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I have a binary search function that will search for a word in an array, but before I can search the array I need to know what word to search for. I have written the code to ask the user for input, but the program prints out the request for input but doesn't accept anything from the user. I was thinking it was a buffer issue, as I have an initial scanf in the program that loads all the character strings from an external file and places them in an array. I have tried using fflush after my initial scanf, and I tried rewriting the second one with gets, as pointed out in previous threads. Perhaps I am not implementing it correctly. Here's what I have so far, any tips as to why the second scanf isn't working is appreciated.

#include "set.h"
#include "sortAndSearch.h"
#include <stdio.h>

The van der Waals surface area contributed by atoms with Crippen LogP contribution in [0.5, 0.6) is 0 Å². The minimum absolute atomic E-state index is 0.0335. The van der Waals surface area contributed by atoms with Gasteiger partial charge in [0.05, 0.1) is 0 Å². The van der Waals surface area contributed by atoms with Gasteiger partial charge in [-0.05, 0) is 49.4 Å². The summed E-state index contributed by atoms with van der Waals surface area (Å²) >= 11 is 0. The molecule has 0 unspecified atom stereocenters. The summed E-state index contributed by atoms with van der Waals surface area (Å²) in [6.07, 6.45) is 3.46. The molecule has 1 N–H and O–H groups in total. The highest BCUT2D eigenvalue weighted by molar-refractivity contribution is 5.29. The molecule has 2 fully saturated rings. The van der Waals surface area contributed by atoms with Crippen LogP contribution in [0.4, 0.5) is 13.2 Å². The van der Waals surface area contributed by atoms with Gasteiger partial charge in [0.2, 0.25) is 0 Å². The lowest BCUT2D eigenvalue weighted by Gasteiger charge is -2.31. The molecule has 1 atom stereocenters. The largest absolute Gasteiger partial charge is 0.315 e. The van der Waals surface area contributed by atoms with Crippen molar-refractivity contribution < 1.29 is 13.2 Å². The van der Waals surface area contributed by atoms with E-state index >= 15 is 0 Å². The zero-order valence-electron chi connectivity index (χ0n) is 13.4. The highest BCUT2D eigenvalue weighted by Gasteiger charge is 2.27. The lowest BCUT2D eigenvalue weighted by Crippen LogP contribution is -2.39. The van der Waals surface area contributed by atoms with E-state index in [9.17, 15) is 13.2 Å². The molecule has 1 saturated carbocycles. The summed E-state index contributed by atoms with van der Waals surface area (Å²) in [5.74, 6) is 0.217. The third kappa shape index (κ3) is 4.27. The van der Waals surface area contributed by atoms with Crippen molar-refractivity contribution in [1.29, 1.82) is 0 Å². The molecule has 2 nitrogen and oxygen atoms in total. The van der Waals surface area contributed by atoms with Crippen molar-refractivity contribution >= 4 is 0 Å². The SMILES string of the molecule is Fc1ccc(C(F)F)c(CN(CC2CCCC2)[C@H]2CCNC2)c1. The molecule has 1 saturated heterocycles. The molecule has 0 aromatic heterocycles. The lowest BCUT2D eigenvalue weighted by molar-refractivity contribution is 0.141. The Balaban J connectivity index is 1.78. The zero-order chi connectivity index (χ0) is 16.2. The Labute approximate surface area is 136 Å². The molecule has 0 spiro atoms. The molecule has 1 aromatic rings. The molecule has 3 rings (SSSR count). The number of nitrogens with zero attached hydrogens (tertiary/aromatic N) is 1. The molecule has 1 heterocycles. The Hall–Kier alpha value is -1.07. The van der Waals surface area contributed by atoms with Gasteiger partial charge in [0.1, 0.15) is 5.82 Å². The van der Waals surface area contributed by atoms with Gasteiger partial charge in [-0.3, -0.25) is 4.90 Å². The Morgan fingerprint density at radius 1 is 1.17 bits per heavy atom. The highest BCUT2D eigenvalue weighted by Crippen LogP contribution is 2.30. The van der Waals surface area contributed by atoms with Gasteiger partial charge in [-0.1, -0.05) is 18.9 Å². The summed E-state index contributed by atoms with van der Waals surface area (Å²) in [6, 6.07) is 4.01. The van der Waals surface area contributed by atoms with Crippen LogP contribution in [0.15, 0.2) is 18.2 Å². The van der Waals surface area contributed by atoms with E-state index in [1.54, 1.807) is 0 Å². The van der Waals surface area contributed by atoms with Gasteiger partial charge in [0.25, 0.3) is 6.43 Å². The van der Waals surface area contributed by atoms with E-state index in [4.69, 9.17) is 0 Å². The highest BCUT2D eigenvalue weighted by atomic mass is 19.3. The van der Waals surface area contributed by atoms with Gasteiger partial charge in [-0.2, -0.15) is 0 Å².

#include <ctype.h>
#include <string.h>

int main(){
char names[320][30];
char str[30];  
int i, j;
char *key;
int numOfWords;
char userWord[30];
Set set1, set2, set3;

//scan each char string into array names
for(i=0; scanf("%s", str) != EOF; i++){
        strcpy(names[i], str);
}

//set number of words in file
numOfWords = i;

//sort names array
//bubbleSort(names, numOfWords);

//print out names, sorted
//for(i=0; i<numOfWords; i++){
//      printf("%s\n", names[i]);
//}

printf("What word would you like to search for? ");
scanf("%s", userWord);

//addName2Set(set1, userWord);

return 0;
}
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If you want to read a line of input, use a function that reads a line. Otherwise, you are reading the word and leaving the line ending. –  David Schwartz Mar 26 '12 at 1:58

3 Answers 3

up vote 0 down vote accepted

Your initial scanf() in a loop read everything up to EOF, so there's nothing left for the 'What word would you like to search for?' scanf() to read.

One way around this problem is to read the initial names from a file (fopen(), fscanf(), fclose() — and the file name might be an argument to the program, or a fixed name).

Another way you could try is clearerr(stdin); before the 'What word' scanf(). That (clearerr()) unsets the EOF bit and allows scanf() to try again. It may work if the input of the program is the terminal; it won't help if the input of the program is coming from a file.